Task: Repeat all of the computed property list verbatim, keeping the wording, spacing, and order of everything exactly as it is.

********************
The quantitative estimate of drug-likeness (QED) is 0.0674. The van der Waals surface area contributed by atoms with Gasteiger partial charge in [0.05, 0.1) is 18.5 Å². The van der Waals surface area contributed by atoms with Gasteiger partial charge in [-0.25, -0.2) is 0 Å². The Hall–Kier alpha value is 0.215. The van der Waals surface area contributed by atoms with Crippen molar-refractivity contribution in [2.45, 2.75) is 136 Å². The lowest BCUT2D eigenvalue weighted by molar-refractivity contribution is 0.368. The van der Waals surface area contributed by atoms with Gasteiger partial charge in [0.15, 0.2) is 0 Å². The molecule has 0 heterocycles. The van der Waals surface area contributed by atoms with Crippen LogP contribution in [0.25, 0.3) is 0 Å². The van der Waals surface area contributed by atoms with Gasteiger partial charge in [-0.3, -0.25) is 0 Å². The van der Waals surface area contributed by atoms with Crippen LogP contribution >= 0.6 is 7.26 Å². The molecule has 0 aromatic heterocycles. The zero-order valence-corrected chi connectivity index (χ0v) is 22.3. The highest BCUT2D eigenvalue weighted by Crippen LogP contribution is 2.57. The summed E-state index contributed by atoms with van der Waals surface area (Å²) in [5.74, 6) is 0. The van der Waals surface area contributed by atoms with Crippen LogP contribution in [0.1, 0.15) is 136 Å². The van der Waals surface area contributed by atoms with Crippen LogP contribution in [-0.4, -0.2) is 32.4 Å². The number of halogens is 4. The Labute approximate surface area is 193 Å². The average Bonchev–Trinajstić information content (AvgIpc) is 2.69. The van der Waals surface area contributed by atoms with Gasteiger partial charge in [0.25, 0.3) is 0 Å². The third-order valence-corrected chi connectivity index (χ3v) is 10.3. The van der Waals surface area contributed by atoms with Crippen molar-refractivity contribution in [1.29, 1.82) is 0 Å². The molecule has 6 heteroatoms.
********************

The quantitative estimate of drug-likeness (QED) is 0.0674. The van der Waals surface area contributed by atoms with Gasteiger partial charge in [0.05, 0.1) is 18.5 Å². The van der Waals surface area contributed by atoms with Gasteiger partial charge in [-0.25, -0.2) is 0 Å². The Hall–Kier alpha value is 0.215. The van der Waals surface area contributed by atoms with Crippen molar-refractivity contribution in [2.45, 2.75) is 136 Å². The lowest BCUT2D eigenvalue weighted by molar-refractivity contribution is 0.368. The van der Waals surface area contributed by atoms with Gasteiger partial charge in [0.15, 0.2) is 0 Å². The molecule has 0 heterocycles. The van der Waals surface area contributed by atoms with Crippen LogP contribution in [0.25, 0.3) is 0 Å². The van der Waals surface area contributed by atoms with Gasteiger partial charge in [-0.3, -0.25) is 0 Å². The van der Waals surface area contributed by atoms with Crippen LogP contribution >= 0.6 is 7.26 Å². The molecule has 0 aromatic heterocycles. The zero-order valence-corrected chi connectivity index (χ0v) is 22.3. The highest BCUT2D eigenvalue weighted by Crippen LogP contribution is 2.57. The summed E-state index contributed by atoms with van der Waals surface area (Å²) in [5.74, 6) is 0. The van der Waals surface area contributed by atoms with Crippen LogP contribution in [0.1, 0.15) is 136 Å². The van der Waals surface area contributed by atoms with Crippen LogP contribution in [-0.4, -0.2) is 32.4 Å². The number of halogens is 4. The Labute approximate surface area is 193 Å². The average Bonchev–Trinajstić information content (AvgIpc) is 2.69. The van der Waals surface area contributed by atoms with Gasteiger partial charge in [0.25, 0.3) is 0 Å². The third-order valence-corrected chi connectivity index (χ3v) is 10.3. The van der Waals surface area contributed by atoms with Crippen molar-refractivity contribution in [1.29, 1.82) is 0 Å². The molecule has 6 heteroatoms.